There are several ideas I have come up with in order to pay for the cost of a dog park. The ones I am about to list are those that I think would be the most logical, probable, and effective. To start off with a number as a "base", the estimate of $33,700 is what a Passaic County worker told me a new dog park could cost the county. Here's what could happen off of that for Oakland:
1. The price of fencing (the most expensive part) could be lowered by bargaining as well as offering a prime advertising space if they build the fence at a lower cost. If they do a good job, the park will impress people and they might use that fencing company for their own work. Let's say that lowers the price down a bit to about $27,000.
2. We could entice businesses to give money towards the park by offering them a plaque on an "information board" next to the dog park. This could be built for little to no cost by a Boy Scout possibly trying to get his Eagle Badge. If 40 businesses or groups are able to donate $100 each, that would be $4,000 bringing the cost down to about $23,000.
3. We could also look for grants or "business assistance". Many larger businesses, such as WalMart, have been known to give money to local groups and organizations for a good community project. Reading several forums and pages, I've found that big stores, like WalMart have helped give as much as $3,000 towards projects like this. Other foundations and groups such as the Petco Foundation and Nutro Dog Food's Room to Run Project are some of a few that can provide grants and funding for a dog park. While there are a few to look at, one is never sure if their idea will be accepted and money will be granted. I also do not know if a dog park could be eligible for Green Acres or county funding as this could help lower the cost some more. These are all ideas, but for this scenario I am building, I'm not going to adjust the cost as all of these are not certain.
4. One big part of course is local fundraising.Canisters in stores and online donations are definitely part of a good plan. Through generous individuals as well as pocket change, I estimate that about $3,000 can be raised for the park over some months which could bring the cost down to $20,000.
5. Other items and features, such as benches, plants, and toys can be donated by citizens, certain local organizations, and local businesses. As that factor is most likely part of the original estimate, that could take off another $500-1,000.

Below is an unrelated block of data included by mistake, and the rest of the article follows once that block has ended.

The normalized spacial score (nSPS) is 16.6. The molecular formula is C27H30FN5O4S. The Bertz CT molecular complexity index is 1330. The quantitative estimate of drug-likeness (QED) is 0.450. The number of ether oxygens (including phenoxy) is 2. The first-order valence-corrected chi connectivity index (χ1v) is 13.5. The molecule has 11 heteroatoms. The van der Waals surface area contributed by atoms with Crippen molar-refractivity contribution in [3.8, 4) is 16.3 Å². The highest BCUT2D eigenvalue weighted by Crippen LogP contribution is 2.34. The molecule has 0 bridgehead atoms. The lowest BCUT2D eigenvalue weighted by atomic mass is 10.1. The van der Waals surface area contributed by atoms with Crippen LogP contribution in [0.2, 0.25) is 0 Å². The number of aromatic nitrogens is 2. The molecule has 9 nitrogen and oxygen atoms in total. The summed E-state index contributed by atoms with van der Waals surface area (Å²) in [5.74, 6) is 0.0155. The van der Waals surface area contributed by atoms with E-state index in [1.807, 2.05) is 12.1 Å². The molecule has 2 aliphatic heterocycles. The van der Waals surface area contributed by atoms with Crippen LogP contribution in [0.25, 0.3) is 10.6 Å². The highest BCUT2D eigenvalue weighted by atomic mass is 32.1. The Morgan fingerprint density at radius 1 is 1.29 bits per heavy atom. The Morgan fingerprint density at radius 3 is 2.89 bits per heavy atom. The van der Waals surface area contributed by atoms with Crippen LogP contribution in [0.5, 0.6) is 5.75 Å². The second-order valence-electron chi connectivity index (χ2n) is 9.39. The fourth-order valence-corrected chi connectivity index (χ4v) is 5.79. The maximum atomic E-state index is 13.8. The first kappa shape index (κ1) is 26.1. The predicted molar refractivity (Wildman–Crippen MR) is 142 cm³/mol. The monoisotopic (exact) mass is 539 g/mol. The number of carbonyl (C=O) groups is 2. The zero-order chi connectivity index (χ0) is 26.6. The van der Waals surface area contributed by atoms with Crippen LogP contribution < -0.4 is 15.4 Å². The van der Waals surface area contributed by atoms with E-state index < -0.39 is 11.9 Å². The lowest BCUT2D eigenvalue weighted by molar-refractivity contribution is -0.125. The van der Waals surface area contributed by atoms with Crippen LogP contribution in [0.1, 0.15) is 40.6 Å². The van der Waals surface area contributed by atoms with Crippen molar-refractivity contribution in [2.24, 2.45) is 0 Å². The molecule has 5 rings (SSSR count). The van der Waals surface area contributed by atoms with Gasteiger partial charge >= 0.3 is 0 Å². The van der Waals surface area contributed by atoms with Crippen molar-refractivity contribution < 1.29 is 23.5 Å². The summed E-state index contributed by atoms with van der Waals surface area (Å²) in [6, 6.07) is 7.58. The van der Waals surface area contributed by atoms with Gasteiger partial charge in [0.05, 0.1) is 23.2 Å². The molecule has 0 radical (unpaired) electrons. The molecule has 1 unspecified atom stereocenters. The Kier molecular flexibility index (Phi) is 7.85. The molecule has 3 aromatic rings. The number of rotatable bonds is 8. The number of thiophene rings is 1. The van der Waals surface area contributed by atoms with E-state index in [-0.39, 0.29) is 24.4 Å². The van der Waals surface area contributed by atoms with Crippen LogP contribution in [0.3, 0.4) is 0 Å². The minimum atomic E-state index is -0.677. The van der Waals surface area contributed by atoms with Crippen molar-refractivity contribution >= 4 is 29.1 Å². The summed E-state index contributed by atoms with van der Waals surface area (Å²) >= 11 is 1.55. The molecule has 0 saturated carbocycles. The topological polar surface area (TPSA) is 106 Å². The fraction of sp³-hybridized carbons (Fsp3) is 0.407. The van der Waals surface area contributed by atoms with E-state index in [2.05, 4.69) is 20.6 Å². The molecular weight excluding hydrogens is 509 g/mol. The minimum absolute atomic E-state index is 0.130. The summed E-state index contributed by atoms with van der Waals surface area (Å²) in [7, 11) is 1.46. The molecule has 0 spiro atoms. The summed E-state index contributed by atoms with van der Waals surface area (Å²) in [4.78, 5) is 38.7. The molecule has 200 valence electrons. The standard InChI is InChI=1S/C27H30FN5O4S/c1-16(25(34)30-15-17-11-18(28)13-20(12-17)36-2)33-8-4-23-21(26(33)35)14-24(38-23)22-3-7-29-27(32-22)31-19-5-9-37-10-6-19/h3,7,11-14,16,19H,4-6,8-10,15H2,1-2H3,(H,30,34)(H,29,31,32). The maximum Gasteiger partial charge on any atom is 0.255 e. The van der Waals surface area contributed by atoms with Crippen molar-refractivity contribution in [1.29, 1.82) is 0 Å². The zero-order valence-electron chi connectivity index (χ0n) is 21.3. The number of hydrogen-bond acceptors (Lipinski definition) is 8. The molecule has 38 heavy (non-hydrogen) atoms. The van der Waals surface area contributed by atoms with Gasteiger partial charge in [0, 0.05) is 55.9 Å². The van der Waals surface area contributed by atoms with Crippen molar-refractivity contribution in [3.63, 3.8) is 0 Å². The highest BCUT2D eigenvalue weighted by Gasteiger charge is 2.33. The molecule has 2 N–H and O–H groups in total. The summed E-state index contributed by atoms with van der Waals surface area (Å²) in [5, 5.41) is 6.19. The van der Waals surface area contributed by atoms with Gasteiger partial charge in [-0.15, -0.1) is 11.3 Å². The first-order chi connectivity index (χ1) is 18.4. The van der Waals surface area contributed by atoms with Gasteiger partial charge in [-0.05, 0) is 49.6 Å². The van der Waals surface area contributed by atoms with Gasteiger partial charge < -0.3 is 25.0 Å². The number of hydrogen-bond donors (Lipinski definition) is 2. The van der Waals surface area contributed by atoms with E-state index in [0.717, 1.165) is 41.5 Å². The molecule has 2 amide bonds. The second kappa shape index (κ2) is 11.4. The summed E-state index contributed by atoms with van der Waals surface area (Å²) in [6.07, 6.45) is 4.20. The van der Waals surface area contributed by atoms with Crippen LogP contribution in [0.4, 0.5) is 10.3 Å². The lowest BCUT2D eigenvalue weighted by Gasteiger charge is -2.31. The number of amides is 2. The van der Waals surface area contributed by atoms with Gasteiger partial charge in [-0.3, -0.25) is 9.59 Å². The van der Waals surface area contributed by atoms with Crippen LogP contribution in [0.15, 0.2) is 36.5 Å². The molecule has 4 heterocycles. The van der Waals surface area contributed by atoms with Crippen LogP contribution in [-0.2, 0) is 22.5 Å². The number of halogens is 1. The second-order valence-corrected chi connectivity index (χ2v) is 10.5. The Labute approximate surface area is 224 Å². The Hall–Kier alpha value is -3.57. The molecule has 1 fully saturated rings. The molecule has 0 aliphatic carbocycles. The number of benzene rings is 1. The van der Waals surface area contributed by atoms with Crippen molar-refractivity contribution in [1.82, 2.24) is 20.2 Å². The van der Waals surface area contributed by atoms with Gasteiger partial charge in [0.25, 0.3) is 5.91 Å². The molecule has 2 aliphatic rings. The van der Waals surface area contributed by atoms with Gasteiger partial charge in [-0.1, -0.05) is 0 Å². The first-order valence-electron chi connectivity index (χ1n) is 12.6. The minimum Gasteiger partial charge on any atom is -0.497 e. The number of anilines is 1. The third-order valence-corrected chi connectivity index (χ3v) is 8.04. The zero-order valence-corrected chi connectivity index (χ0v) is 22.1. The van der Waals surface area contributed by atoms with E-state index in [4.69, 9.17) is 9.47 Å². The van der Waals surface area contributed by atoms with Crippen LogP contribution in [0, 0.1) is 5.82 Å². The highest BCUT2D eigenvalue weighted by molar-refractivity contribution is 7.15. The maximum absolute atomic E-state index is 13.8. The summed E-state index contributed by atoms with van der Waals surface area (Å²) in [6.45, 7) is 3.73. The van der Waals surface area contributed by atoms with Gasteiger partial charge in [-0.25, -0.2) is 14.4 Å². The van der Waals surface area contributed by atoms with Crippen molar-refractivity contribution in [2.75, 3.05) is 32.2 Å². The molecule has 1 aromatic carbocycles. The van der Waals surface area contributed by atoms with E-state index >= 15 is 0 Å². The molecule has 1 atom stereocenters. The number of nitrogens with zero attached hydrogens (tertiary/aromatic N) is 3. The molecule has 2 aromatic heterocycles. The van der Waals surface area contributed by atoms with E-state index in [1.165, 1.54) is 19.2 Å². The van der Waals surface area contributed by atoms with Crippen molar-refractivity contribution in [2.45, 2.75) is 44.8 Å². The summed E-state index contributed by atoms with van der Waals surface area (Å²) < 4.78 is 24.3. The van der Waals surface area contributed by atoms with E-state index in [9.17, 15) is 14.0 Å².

6. The last part of the equation would be town dog tags. Already, Oakland residents must pay in order for their cat or dog to be licensed in the town. By adding an additional few dollars to the registration fee for dog owners, those who would be using the dog park are essentially paying for it's maintenance and construction. In order to make it fair, people coming from other towns would also need to buy a dog park tag and show medical records, similar to what Pequannock's dog park does. By charging them a few dollars a year as well, they can help pay for the dog park. To enforce the "out-of-towners" who might try and get away with not paying the fee, random tag checks could be done by volunteers and/or policemen. Those caught could pay an additional fine for not paying the registration fee.
I do not know exactly how many dogs there are in the town of Oakland but if I take a "guesstimate", if there were 500 dogs in Oakland and each dog was "charged" an extra $4...that would be $2,000 per year that could go towards the park construction and maintenance.
However, after all of this, it is very unlikely that just through these 6 ideas alone that the park could be done and paid for right away. Certain ideas like the dog tags could help repay the town for its immediate investment to get the project started and it will also help the Borough with maintaining the property. All in all, the lower we can get that "chip-in" cost to be, the more likely the town could be willing to help and the sooner a dog park could be built.
If you have any other ideas, please feel free to post them here or email them to Scooby and I at firstname.lastname@example.org.
(c) 2020 Dog Park for Oakland, NJ
Founder, project leader and Oakland dog park advocate since March 2009. Now a college graduate wanting to complete his 8th grade project from Valley Middle School for the humans and dogs of his community.